Depending on the placement of the sensing electrodes on the hearing aid, new ways of user interaction are possible. The user could locate a specific area on the aid to initiate an action (as is presently done), or, use a swiping/brush like motion. This latter mode would eliminate the necessity for an elderly user, with limited dexterity, to specifically locate and manipulate a small target. FIG. 1A shows a hearing aid application which, only for the sake of demonstration, is a behind-the-ear or BTE technology. It is understood that the capacitive switch technology could be used in any number of hearing assistance designs, and any type of hearing aid. Thus, the technology could be used in behind-the-ear, in-the-ear, in-the-canal, and completely-in-the canal designs. FIG. 1B shows a disrupted field when the user's finger is in close enough proximity to the electrodes. FIG. 2A and FIG. 2B demonstrate the effect of sweeping a finger in a volume up and volume down direction, respectively. It is understood that many configurations may be employed and that the positions or directions of movement may vary without departing from the scope of the invention. Furthermore, the nature of the fields can be changed which can affect how close the finger must be to the surfaces of the switches. For example, in some embodiments the finger will touch the surface of the hearing aid to effect a switch function.
FIG. 3A shows a capacitive sensor to be used to determine when a user has the hearing aid on his or her ear. In FIG. 3A the aid is on the ear, so the hearing aid senses the ear. In FIG. 3B the aid is separate from the ear and no longer senses the ear. Thus, in one embodiment this switch can be used to turn the hearing aid off. This allows for increased battery power savings as the aid is only on when in use. If a user forgets to turn off the hearing aid when not in use, this approach will automatically perform the on and off functions. The switch can serve in some embodiments as an automatic on detector. This same functionality (automatic ON) can be created in an ITE hearing device. (FIGS. 4A and 4B) In this embodiment, the sensors are adapted to touch the inner portion of the ear canal when inserted to perform the switching operation.
In some embodiments a single memory switch function is possible. FIGS. 5A and 5B demonstrate hearing aid configurations where a single memory switch function is performed. In this application a single sensing element is used to cycle through a memory counter or volume control counter. Other functions may be implemented with this design and the examples given herein are not intended to be limiting or exclusive. It is understood that this design is not limited to a BTE approach and that other hearing assistance devices may employ this design without departing from the scope of the present subject matter.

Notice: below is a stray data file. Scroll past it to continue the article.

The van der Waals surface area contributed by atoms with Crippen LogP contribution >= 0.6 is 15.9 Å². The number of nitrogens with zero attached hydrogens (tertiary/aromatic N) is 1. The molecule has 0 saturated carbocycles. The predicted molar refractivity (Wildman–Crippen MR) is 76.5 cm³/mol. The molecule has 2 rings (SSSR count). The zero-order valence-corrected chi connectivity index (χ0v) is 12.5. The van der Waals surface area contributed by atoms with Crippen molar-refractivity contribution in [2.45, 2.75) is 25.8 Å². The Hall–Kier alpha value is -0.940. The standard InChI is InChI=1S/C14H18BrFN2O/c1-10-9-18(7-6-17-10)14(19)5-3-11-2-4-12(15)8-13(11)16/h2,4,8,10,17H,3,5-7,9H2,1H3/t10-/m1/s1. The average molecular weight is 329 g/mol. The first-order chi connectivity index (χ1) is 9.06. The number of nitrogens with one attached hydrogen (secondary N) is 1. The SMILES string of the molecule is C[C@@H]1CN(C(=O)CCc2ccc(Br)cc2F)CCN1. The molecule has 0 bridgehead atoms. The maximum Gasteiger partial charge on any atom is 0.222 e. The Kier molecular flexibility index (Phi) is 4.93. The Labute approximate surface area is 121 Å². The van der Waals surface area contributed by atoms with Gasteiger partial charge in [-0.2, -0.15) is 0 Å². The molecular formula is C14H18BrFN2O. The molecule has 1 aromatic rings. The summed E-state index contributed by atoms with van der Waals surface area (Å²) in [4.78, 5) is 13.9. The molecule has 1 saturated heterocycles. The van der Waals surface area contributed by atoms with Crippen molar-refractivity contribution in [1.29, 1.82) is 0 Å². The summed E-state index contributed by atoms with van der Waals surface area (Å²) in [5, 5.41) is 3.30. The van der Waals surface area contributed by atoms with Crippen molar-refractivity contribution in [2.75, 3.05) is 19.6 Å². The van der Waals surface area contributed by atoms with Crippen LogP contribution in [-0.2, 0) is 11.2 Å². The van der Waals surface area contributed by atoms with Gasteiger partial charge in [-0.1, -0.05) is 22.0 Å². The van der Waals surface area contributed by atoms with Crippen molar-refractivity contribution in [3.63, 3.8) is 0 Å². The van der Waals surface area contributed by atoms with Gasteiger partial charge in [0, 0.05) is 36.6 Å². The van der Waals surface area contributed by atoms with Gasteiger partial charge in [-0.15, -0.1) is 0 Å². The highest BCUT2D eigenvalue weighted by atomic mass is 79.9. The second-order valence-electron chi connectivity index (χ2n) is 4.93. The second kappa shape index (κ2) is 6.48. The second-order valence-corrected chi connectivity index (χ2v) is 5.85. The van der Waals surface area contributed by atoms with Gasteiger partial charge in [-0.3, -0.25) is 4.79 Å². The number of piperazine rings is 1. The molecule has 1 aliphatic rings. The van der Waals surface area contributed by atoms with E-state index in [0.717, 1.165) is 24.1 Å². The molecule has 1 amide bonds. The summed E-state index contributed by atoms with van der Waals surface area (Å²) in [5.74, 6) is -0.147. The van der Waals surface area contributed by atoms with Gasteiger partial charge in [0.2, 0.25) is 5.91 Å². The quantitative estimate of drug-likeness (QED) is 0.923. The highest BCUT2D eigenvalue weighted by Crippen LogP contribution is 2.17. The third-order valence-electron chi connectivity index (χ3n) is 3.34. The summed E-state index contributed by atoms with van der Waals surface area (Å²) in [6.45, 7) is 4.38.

FIGS. 6A, 6B, and 6C demonstrate a single memory function in an in the ear application. The electrodes at the end of the ITE can be switched with a finger as shown.
Other electrodes and electrode positions may be employed without departing from the scope of the present subject matter. With capacitive sensor technology, new and unique styling options can be realized. The added metallization (electrodes) could also provide protection from cell phone hearing aid interference by acting as a shield to electromagnetic radiation. Additional features can be supported with this technology. Multiple sensors, including, but not limited to, up/down volume control, telecoil switching, and/or memory select, can enable second function capability for the user or audiologist. This would enable, for example, the audiologist to access hearing aid parameters that would normally only be available at an audiologist's office via a hearing aid programmer.
Another advantage of the present subject matter is that the elimination of bulky electromechanical controls frees up valuable internal volume.
It is understood that many configurations may be employed and that the positions or directions of movement may vary without departing from the scope of the invention. Different electrode positions and geometries can be employed. Furthermore, the nature of the fields can be changed which can affect how close the finger must be to the surfaces of the switches. For example, in some embodiments the finger will touch the surface of the hearing aid to effect a switch function. Other applications can be performed and those listed herein are not intended to be exhaustive or exclusive.